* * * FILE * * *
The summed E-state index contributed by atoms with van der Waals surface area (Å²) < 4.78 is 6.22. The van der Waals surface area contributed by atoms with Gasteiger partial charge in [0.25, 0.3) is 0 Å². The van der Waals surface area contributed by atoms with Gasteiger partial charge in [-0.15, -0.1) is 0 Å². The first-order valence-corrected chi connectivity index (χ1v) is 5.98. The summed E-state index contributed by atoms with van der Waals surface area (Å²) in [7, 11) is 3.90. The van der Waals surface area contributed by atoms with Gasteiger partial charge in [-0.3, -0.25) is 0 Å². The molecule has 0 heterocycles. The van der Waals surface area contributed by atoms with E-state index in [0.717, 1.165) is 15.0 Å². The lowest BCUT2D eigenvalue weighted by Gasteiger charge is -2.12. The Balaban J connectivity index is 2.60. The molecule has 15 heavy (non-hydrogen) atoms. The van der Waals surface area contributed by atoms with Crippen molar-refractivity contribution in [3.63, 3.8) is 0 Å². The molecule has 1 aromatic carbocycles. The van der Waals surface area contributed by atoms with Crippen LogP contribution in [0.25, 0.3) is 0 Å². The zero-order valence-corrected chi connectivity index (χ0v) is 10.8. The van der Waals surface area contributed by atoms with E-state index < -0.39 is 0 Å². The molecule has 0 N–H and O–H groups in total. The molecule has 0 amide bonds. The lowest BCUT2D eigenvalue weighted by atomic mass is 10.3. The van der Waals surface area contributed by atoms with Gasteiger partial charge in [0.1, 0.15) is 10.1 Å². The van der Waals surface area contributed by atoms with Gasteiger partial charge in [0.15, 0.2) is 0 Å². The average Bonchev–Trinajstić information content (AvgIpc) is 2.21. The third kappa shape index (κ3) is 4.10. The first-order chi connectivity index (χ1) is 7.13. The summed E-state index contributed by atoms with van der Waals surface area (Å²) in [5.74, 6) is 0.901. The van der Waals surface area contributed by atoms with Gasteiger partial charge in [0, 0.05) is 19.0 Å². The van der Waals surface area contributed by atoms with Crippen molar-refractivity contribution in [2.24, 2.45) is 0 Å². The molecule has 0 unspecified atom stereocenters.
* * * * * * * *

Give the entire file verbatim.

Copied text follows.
The summed E-state index contributed by atoms with van der Waals surface area (Å²) < 4.78 is 6.22. The van der Waals surface area contributed by atoms with Gasteiger partial charge in [0.25, 0.3) is 0 Å². The van der Waals surface area contributed by atoms with Gasteiger partial charge in [-0.15, -0.1) is 0 Å². The first-order valence-corrected chi connectivity index (χ1v) is 5.98. The summed E-state index contributed by atoms with van der Waals surface area (Å²) in [7, 11) is 3.90. The van der Waals surface area contributed by atoms with Gasteiger partial charge in [-0.3, -0.25) is 0 Å². The molecule has 0 heterocycles. The van der Waals surface area contributed by atoms with E-state index in [0.717, 1.165) is 15.0 Å². The lowest BCUT2D eigenvalue weighted by Gasteiger charge is -2.12. The Balaban J connectivity index is 2.60. The molecule has 15 heavy (non-hydrogen) atoms. The van der Waals surface area contributed by atoms with Crippen molar-refractivity contribution in [3.63, 3.8) is 0 Å². The molecule has 1 aromatic carbocycles. The van der Waals surface area contributed by atoms with Crippen LogP contribution in [0.25, 0.3) is 0 Å². The zero-order valence-corrected chi connectivity index (χ0v) is 10.8. The van der Waals surface area contributed by atoms with E-state index < -0.39 is 0 Å². The molecule has 0 N–H and O–H groups in total. The molecule has 0 amide bonds. The lowest BCUT2D eigenvalue weighted by atomic mass is 10.3. The van der Waals surface area contributed by atoms with Gasteiger partial charge in [0.1, 0.15) is 10.1 Å². The van der Waals surface area contributed by atoms with Gasteiger partial charge in [0.15, 0.2) is 0 Å². The average Bonchev–Trinajstić information content (AvgIpc) is 2.21. The third kappa shape index (κ3) is 4.10. The first-order chi connectivity index (χ1) is 7.13. The summed E-state index contributed by atoms with van der Waals surface area (Å²) in [5.74, 6) is 0.901. The van der Waals surface area contributed by atoms with Gasteiger partial charge in [0, 0.05) is 19.0 Å². The van der Waals surface area contributed by atoms with Crippen molar-refractivity contribution in [2.24, 2.45) is 0 Å². The molecule has 0 unspecified atom stereocenters.